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Originally published November 19, 2013
In my previous article, I introduced prescriptive analytics, the most advanced area of decision support on the analytics maturity spectrum. Prescriptive analytics provides the best outcomes for modeled situations based on the powerful concepts of optimization. Optimization entails deciding how to best leverage limited assets, time and resources in situations with varying levels of uncertainty. Literally everyone applies prescriptive analytics in their daily life and may not realize it or may not be using a mathematical model. Common prescriptive applications include staffing projects, determining budget usage, setting prices, deciding to pursue a proposal, managing a financial portfolio or running a business.
If you went to business school, optimization models were most likely covered in your operations or management science courses. In this article, I will walk through a simple optimization example using mathematical programming (MP) techniques with two of the most popular prescriptive analytic modeling tools on the planet, Excel and an Excel add-in called Frontline Systems Solver.
This first example will be fairly easy to start our journey and introduce solution space concepts. In the real, world it is not uncommon to find optimization models that are mathematically simple but very large – with up to millions of decision variables – as well as models that are mathematically complex (non-linear, non-smooth, non-convex) and very difficult to solve. Other prescriptive analytic tools that could be used for simulation and risk analysis, and some optimization problems include Crystal Ball Professional, @RISK Industrial, Tibco Spotfire or Tableau.
Prescriptive analytic optimization models combine historical data, business rules, variables, constraints and desired outcomes. All optimization problems have three key elements: an Objective, Decisions and Constraints. An objective is a measure to optimize, such as profit. The decisions to be made are called decision variables and are typically amounts of inputs or outputs. For example, a decision may be how many hours to staff personnel or how much money to invest. Constraints are logical restrictions or limits, such as available hours in a day or budget. To begin solving an optimization problem, you structure the optimization problem as a mathematical model with these three optimization element types in an Excel spreadsheet.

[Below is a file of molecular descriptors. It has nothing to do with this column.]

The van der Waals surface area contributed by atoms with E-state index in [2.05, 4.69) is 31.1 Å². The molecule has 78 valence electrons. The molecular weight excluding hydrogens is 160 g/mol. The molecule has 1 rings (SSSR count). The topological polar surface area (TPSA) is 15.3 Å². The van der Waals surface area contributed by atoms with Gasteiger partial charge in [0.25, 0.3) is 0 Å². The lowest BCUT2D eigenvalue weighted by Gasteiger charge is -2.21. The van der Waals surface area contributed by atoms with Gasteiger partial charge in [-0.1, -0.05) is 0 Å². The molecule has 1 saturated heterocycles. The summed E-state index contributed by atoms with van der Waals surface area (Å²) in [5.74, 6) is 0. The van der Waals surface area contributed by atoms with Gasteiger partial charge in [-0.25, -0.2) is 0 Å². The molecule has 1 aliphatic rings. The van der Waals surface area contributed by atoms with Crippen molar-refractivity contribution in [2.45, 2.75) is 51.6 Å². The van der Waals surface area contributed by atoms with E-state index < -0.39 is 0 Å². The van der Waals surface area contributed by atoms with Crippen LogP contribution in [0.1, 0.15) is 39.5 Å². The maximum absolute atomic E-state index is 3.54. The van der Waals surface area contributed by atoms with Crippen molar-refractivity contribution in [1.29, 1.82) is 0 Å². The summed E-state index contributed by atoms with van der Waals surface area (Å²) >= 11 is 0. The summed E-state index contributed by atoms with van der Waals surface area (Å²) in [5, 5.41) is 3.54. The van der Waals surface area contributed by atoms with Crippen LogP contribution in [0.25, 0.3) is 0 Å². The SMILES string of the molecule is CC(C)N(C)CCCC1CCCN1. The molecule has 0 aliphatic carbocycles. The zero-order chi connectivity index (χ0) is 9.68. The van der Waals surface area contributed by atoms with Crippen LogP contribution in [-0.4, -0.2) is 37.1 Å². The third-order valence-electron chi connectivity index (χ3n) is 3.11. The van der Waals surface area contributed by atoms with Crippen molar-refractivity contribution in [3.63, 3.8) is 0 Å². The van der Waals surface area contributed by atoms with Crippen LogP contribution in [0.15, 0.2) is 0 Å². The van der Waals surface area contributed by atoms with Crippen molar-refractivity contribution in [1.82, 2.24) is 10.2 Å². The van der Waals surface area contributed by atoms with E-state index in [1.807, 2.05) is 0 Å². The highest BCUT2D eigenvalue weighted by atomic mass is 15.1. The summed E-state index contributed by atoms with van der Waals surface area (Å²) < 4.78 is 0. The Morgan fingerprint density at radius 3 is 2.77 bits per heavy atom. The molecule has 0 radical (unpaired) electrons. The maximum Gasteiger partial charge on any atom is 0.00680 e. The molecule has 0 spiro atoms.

In this first example, I will reference the Solver’s Advertising Media Mix optimization model. If you want to follow along, feel free to download and install a free trial of Frontline Systems Solver Analytic Platform 12.5 add-in for Excel. The add-in is compatible with Excel versions 2003 to 2013. If you are not familiar with Frontline Systems Solver, it is an evolution of the original, free Excel Solver add-in that has expanded to include comprehensive forecasting, data mining, simulation/risk analysis, decision trees, and conventional and stochastic optimization. The for-fee version of Solver that I am showcasing in this article is much more feature rich than the free Solver add-in that comes installed with Excel.
The Analytic Solver Platform truly provides best-in-class Excel add-in tools for solving prescriptive analytic problems. The Analytic Solver Platform trial includes a wonderful array of optimization, simulation and stochastic model examples. There are also video tutorials and white papers available on the Frontline Systems website for further reference. After downloading and installing the trial version, navigate to the added Analytic Solver Platform menu item in Excel, choose Help, Examples and a spreadsheet containing links to all of the available example models will be displayed. From there, choose Optimization Examples and Advertising Media Mix on line 30.
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